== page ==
CFD, giving some very recent examples of pioneering applications; Chap. 12somewhat closes the loop of this book by extending some of the motivational ideasfirst discussed in Chap. 1. The matter of computer programing per se was another hard choice faced bythe author. Should detailed computer listings be included in this book as an aid tothe readers computer programing and as a recognition of the importance of efficientand modular programing for CFD? The decision was no, with the exception of acomputer listing for Thomas algorithm contained in the solution for Couette flowand listed in App. A. There are good and bad programming techniques, and itbehooves the reader to become familiar and adept with efficient programming.However, this is not the role of the present book. Rather, you are encouraged totackle the applications in Part 111by writing your own programs as you see fit, andnot following any prescribed listing provided by the author. This is assumed to bepart of your learning process. The author wants you to get your own hands "dirty"with CFD by writing your own programs; it is a vital part of the learning process atthis stage of your CFD education. On the other hand, detailed computer listings forall the applications discussed in Part I11 are listed in the Solutions Manual for thisbook, This is done as a service to classroom instructors. In turn, the instructors arefree to release to their students any or all of these listings as deemed appropriate. Something needs to be said about computer graphics. It was suggested by onereviewer that some aspects of computer graphics be mentioned in the present book.It is a good suggestion. Therefore, in Chap. 6 an entire section is devoted toexplaining and illustrating the different computer graphic techniques commonlyused in CFD. Also, examples of results presented in standard computer graphicformat are sprinkled throughout the book. Something also needs to be said about the role of homeworkproblems in anintroductory, senior-level CFD course, and therefore about homework problems inthe present book. This is a serious consideration, and one over which the author hasmulled for a considerable time. The actual applications of CFD--even the simplesttechniques as addressed in this book-require a substantial learning period beforethe reader can actually do a reasonable calculation. Therefore, in the early chaptersof this book, there is not much opportunity for the reader to practice malungcalculations via homework exercises. This is a departure from the more typicalundergraduate engineering course, where the student is usually immersed in the"learning by doing" process through the immediate assignment of homeworkproblems. Insead, the reader of this book is immersed in first learning the basicvocabulary, philosophy, ideas, and concepts of CFD before he or she finallyencounters applications-the subject of Part 111. Indeed, in these applications thereader is finally encouraged to set up calculations and to get the experience of doingsome CFD work himself or herself. Even here, these applications are more on thescale of small computer projects rather than homework problems per se. Even thereviewers of this book are divided as to whether or not homework problems shouldbe included; exactly half the reviewers said yes, but the others implied that suchproblems are not necessary. This author has taken some middle ground. There arehomework problems in this book, but not very many. They are included in several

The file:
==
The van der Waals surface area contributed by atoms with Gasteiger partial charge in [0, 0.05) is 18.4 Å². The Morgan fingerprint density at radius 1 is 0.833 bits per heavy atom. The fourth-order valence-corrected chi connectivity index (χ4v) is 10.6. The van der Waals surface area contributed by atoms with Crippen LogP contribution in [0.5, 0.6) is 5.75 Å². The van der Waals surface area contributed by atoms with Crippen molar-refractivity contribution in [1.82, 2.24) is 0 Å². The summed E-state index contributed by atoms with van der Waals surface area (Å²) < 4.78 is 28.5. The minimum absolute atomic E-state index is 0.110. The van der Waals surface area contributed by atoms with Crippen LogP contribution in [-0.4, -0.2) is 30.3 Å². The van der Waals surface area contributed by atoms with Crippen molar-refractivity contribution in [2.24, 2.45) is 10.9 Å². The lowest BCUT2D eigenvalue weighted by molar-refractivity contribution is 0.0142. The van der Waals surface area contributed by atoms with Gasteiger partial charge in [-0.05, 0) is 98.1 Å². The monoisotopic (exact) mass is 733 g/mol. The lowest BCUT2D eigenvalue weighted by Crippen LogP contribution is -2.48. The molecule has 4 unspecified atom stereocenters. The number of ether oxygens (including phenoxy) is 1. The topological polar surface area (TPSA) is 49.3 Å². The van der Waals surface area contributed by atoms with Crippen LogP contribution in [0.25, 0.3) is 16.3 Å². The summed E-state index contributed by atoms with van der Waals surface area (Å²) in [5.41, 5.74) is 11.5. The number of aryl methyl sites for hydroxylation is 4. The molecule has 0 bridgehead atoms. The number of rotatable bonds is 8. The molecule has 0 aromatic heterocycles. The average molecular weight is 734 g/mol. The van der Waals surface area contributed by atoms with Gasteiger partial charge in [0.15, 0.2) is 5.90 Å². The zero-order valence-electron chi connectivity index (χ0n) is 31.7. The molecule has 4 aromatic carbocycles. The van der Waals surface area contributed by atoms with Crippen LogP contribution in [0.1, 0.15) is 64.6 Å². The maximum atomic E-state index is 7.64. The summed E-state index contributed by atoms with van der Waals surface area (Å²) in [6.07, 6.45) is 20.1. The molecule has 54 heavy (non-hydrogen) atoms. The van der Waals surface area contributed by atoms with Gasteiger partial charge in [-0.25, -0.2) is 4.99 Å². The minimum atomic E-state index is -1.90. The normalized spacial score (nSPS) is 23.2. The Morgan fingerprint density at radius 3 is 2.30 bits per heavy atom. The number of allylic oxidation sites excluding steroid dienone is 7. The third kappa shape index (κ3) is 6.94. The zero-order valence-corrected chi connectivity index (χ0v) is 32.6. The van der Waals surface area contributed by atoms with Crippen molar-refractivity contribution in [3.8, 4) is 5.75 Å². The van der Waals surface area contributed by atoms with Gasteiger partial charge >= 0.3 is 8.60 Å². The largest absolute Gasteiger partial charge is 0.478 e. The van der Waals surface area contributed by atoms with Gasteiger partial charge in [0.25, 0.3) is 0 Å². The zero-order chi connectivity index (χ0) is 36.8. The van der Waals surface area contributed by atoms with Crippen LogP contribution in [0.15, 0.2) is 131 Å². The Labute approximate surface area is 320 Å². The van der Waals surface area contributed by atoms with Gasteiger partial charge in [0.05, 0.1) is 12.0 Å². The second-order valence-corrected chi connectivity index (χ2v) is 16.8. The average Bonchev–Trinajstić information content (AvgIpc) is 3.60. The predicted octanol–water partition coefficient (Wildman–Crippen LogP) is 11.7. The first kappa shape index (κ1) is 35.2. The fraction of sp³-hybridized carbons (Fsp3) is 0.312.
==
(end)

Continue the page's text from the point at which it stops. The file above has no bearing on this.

chapters to help the reader think about the details of some of the concepts beingdiscussed in the text. Because there are no established role models for a book inCFD at the undergraduate level for which the present book is aimed, the authorprefers to leave the generation of large numbers of appropriate homework problemsto the ingenuity of the readers and instructors-you will want to exercise your owncreativity in this regard. This book is in keeping with the authors earlier books in that every effort hasbeen made to discuss the material in an easy-to-understand writing style. This bookwill talk to you in a conversational style in order to expedite your understanding ofmaterial that sometimes is not all that easy to understand. As stated earlier, a unique aspect of this book is its intended use inundergraduate programs in engineering and physical science. Since the seventeenthcentury, science and engineering have developed along two parallel tracks: onedealing with pure experiment and the other dealing with pure theory. Indeed, todaysundergraduate engineering and science curricula reflect this tradition; they give thestudent a solid background in both experimental and theoretical techniques.However, in the technical world of today, computational mechanics has emerged asa new third approach, along with those of experiment and theory. Every graduatewill in some form or another be touched by computational mechanics in the future.Therefore, in terms of fluid dynamics, it is essential that CFD be added to thecuTiculum at the undergraduate level in order to round out the three-approachworld of today. This book is intended to expedite the teaching of CFD at theundergraduate level and, it is hoped, to make it as pleasant and painless as possibleto both student and teacher. A word about the$avor of this book. The author is an aerodynamicist, andthere is some natural tendency to discuss aeronautically related problems. However,CFD is interdisciplinary, cutting across the fields of aerospace, mechanical, civil,chemical, and even electrical engineering, as well as physics and chemistry. Whilewriting this book, the author had readers from all these areas in mind. Indeed, in theCFD short courses taught by this author, students from all the above disciplineshave attended and enjoyed the experience. Therefore, this book contains materialrelated to other disciplines well beyond that of aerospace engineering, In particular,mechanical and civil engineers will find numerous familiar applications discussedin Chap. 1 and will find the AD1 and pressure correction techniques discussed inChap. 6 to be of particular interest. Indeed, the application of the pressurecorrection technique for the solution of a viscous incompressible flow in Chap. 9 isaimed squarely at mechanical and civil engineers. However, no matter what theapplication may be, please keep in mind that the material in this book is generic andthat readers from many fields are welcome. What about the sequence of material presented in this book? Can the readerhop around and cut out some material he or she may not have time to cover, say in agiven one-semester course? The answer is essentially yes. Although the author hascomposed this book such that consecutive reading of all the material in sequencewill result in the broadest understanding of CFD at the introductory level, herecognizes that many times the reader and/or instructor does not have that luxury.